New Poll Suggests Rising Support for RFK Jr. in a Three-Way Race With Biden, Trump

Momentum from third-party candidates suggests that the 2024 presidential election is likely to get messier even though both Democrats and Republicans seem to have settled on a nominee.

Eva Marie Uzcategui/Getty Images
Robert F. Kennedy Jr. on October 12, 2023, at Miami. Eva Marie Uzcategui/Getty Images

A new survey is previewing a potentially messy presidential election with significant support for independent and third-party candidates in 2024 — and the race is only poised to get messier as other candidates are expected to throw their hats in the ring this month.

A new survey from Quinnipiac University found that attorney Robert Kennedy Jr. would carry 22 percent support in a matchup against President Biden, who would carry 39 percent support, and President Trump, who would carry 36 percent support.

Among independents, Mr. Kennedy enjoys plurality support, with 36 percent backing him, 30 percent supporting Mr. Biden, and 31 percent favoring Mr. Trump.

“With minority and younger voters seeming intrigued, Kennedy, for now, enjoys the kind of demographic support his charismatic father and uncles generated decades ago,” pollster Tim Malloy said.

The Quinnipiac survey is somewhat of an outlier. However, other surveys have shown that Mr. Kennedy enjoys significant support a year out from the election. 

A Redfield and Wilton Strategies survey found that Mr. Kennedy currently enjoys 10 percent support in a matchup involving himself and Messrs. Biden and Trump, who would receive 38 percent and 40 percent support. Another 10 percent of respondents didn’t know who they would support. 

The findings of the Redfield and Wilton Strategies survey align fairly closely with the findings of a McLaughlin and Associates survey from late October, which showed that in the same three-way matchup, Mr. Kennedy would enjoy 14 percent support while Mr. Biden would have 37 percent and Mr. Trump would have 39 percent.

Yet another survey from late October, from Abacus data, found that Mr. Kennedy would draw 8 percent support while Messrs. Biden and Trump would each draw 39 percent.

While these polls are not necessarily predictive of final election results, if Mr. Kennedy draws even a fraction of the support he enjoys now on Election Day, the effect could swing the election one way or the other, depending on whether he appeals more to likely Republican or Democratic voters.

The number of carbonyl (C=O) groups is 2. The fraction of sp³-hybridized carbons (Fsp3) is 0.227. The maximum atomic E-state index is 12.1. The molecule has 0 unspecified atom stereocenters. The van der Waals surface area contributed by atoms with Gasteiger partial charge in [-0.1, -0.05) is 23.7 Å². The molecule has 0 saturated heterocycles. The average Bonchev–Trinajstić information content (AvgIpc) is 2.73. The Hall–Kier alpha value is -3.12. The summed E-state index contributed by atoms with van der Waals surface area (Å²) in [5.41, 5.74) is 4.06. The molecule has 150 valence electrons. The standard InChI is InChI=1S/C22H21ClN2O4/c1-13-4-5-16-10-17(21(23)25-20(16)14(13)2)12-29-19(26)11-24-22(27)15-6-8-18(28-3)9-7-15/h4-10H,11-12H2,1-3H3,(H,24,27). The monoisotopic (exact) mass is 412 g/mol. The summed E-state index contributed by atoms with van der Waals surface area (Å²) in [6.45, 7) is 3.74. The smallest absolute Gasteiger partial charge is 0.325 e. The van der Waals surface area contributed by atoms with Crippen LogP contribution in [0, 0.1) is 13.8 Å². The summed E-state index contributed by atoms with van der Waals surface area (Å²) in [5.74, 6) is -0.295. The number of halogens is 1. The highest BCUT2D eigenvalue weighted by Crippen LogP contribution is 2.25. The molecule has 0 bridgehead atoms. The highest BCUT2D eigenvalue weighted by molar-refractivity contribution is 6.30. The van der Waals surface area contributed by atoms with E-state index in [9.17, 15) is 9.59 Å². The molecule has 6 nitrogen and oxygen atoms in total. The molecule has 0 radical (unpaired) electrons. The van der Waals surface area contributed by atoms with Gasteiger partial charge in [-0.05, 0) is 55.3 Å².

While Mr. Kennedy’s candidacy could throw a wrench in the works for both of the leading presidential campaigns, he isn’t the only alternative who is expected to be running. Alongside the regular slate of third-party options from the Libertarian and Green parties, a self-proclaimed centrist group, No Labels, is planning to announce a candidate soon.

No Labels’s chief strategist, Ryan Clancy, told the Sun in October that the group will announce its selection process in “early November,” suggesting that the 2024 presidential competition could get even messier in the coming weeks.

Ahead of this announcement, No Labels released a memo acknowledging this and apparently taking notes from Mr. Kennedy’s candidacy.

In the memo, the group cites polling that suggests Mr. Kennedy is drawing more support from likely supporters of Mr. Trump than from likely supporters of Mr. Biden, saying that critics of the group claim that “an independent ticket could only benefit Trump’s candidacy.”

“In fact, we’ve already seen evidence of how different flavors of independents could have different impacts on the race,” the memo reads. “So, anyone who makes the claim that a No Labels ticket would indisputably ‘spoil’ the election in one party’s favor is just throwing things against the wall.”

The group also disclosed its timeline for choosing a presidential nominee. Although it plans to announce the selection process this month, the memo estimates that it won’t have a final nominee for five months.

While the effect of the No Labels nominee’s entry into the race will depend on the specific candidate, the prospect of another third-party or independent candidate entering the competition suggests that the 2024 presidential election is likely to get messier even as it looks like both Democrats and Republicans have settled on nominees.

The New York Sun

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